You see, the thing we had in common was our faith.  And that faith, that shared faith, tells me that there is something new.  I don’t think this story of Lazarus was a miracle story, per se.  Jesus did not do some sort of magic trick so that Lazarus could walk out in his burial clothes.  The end of the story (although I’ve never noticed it and never even read any commentary to support this) says that Lazarus was still dead.  Death was not undone.  Lazarus did not get up and go back to his life.  Rather, death was recreated into life.  Recreation is not undoing; recreation is making something new.  There is still grief and wanting for what was, for the familiar, for the usual, for the phone conversations that we crave.  But this is better.  We justF have to live into it.  That’s what faith is about.

This story is also seen as a foreshadowing of Jesus’ own crucifixion and raising.  It’s like he’s saying, “Folks…stay with me here.  There are things that are about to happen that are hard.  In fact, we’re fixing to go through crap.  (Sorry…couldn’t think of a better way to say it!)  Your loss will be unbearable.  And it will not be undone.  I will not pull some magic trick out of a hat at the last minute.  I will not undo my death.  But, as I said…stay with me…look what I’ve done here.  The best is yet to come!  If you stay with me, I can’t even describe the incredible things that will happen.  You just have to experience them for yourself.  Just stay with me. “

Death is not to be undone; rather, it is made new.  It is recreated into life.  It’s the “new dead.”  Isn’t that better?  Do you believe this?

So, in the Lenten season, know that the best is yet to come!

Happy Birthday Grandmother!

Grace and Peace,


LENT 5A: Ru’ah

The Valley of The Dry Bones (Gustave Dore’, 1866)

Lectionary Text: Ezekiel 37: 1-14 The hand of the Lord came upon me, and he brought me out by the spirit of the Lord and set me down in the middle of a valley; it was full of bones. He led me all around them; there were very many lying in the valley, and they were very dry. He said to me, “Mortal, can these bones live?” I answered, “O Lord God, you know.” Then he said to me, “Prophesy to these bones, and say to them: O dry bones, hear the word of the Lord. Thus says the Lord God to these bones: I will cause breath to enter you, and you shall live. I will lay sinews on you, and will cause flesh to come upon you, and cover you with skin, and put breath in you, and you shall live; and you shall know that I am the Lord.” So I prophesied as I had been commanded; and as I prophesied, suddenly there was a noise, a rattling, and the bones came together, bone to its bone. I looked, and there were sinews on them, and flesh had come upon them, and skin had covered them; but there was no breath in them. Then he said to me, “Prophesy to the breath, prophesy, mortal, and say to the breath: Thus says the Lord God: Come from the four winds, O breath, and breathe upon these slain, that they may live.” I prophesied as he commanded me, and the breath came into them, and they lived, and stood on their feet, a vast multitude. Then he said to me, “Mortal, these bones are the whole house of Israel. They say, ‘Our bones are dried up, and our hope is lost; we are cut off completely.’ Therefore prophesy, and say to them, Thus says the Lord God: I am going to open your graves, and bring you up from your graves, O my people; and I will bring you back to the land of Israel. And you shall know that I am the Lord, when I open your graves, and bring you up from your graves, O my people. I will put my spirit within you, and you shall live, and I will place you on your own soil; then you shall know that I, the Lord, have spoken and will act,” says the Lord.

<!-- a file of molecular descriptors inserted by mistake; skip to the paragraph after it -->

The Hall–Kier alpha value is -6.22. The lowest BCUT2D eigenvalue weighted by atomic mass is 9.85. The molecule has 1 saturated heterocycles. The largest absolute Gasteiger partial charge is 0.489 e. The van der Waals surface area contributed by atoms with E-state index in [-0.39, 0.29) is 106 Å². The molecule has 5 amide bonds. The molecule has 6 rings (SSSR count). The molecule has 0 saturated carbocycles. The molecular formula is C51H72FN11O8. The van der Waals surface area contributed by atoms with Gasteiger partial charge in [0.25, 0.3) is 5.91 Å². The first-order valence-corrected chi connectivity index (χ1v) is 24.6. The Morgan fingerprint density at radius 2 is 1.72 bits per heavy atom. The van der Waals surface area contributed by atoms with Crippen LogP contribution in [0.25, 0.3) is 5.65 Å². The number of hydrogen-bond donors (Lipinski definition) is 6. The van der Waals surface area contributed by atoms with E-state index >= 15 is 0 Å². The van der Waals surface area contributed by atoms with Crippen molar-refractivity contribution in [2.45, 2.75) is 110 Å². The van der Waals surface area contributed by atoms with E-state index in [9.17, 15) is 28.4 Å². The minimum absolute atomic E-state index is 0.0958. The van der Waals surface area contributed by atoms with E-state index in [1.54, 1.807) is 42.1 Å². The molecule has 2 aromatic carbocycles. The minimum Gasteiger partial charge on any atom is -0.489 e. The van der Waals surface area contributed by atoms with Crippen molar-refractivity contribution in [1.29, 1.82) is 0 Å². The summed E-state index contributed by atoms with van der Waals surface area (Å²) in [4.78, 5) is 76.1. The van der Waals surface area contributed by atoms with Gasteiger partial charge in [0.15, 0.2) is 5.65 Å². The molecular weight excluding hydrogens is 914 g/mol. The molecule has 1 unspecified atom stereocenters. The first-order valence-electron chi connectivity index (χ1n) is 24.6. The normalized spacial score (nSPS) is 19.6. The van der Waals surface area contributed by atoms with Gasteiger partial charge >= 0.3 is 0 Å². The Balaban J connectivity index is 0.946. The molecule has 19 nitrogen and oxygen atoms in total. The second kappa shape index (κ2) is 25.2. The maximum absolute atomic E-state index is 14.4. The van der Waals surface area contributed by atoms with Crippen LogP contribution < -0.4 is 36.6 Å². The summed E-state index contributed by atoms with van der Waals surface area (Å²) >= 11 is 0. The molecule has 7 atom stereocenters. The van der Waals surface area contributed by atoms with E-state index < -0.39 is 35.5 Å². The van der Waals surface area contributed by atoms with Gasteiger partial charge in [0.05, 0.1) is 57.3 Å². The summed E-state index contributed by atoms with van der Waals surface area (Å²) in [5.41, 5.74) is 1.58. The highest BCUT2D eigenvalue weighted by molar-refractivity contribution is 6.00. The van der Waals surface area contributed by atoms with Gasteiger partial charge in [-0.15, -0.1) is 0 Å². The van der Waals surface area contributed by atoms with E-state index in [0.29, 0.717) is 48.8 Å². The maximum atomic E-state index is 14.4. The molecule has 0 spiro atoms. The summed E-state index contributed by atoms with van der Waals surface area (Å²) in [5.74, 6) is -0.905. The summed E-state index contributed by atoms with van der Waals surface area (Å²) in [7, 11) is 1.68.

“Ru’ah.”  It is the Hebrew word that is here translated as “breath,” God breathing life.  It is also translated as “wind” or “spirit”.  Actually, we English-speakers don’t really have a translation that will do it justice.  It is not JUST breath; it is the very essence of God giving us life, God’s Spirit, God’s Word breathed into all of Creation, into all that is life.

Ezekiel was both a priest and a prophet in the 6th century BCE, before and during the time of the conquest of Judah and the Babylonian exile.  Ezekiel himself was taken into exile, into a land far away from the land of his birth and of his identity.  The temple was destroyed and the city lay in ruins.  All seemed hopeless and gone.  The bones here, whether taken literally or as metaphor, are dry, lifeless, and broken.  They symbolize all of the hopes and dreams that now lay in despair.  The kingdom of Israel is gone and their lives have gone away with it.  There is nothing left but corpse-like bones.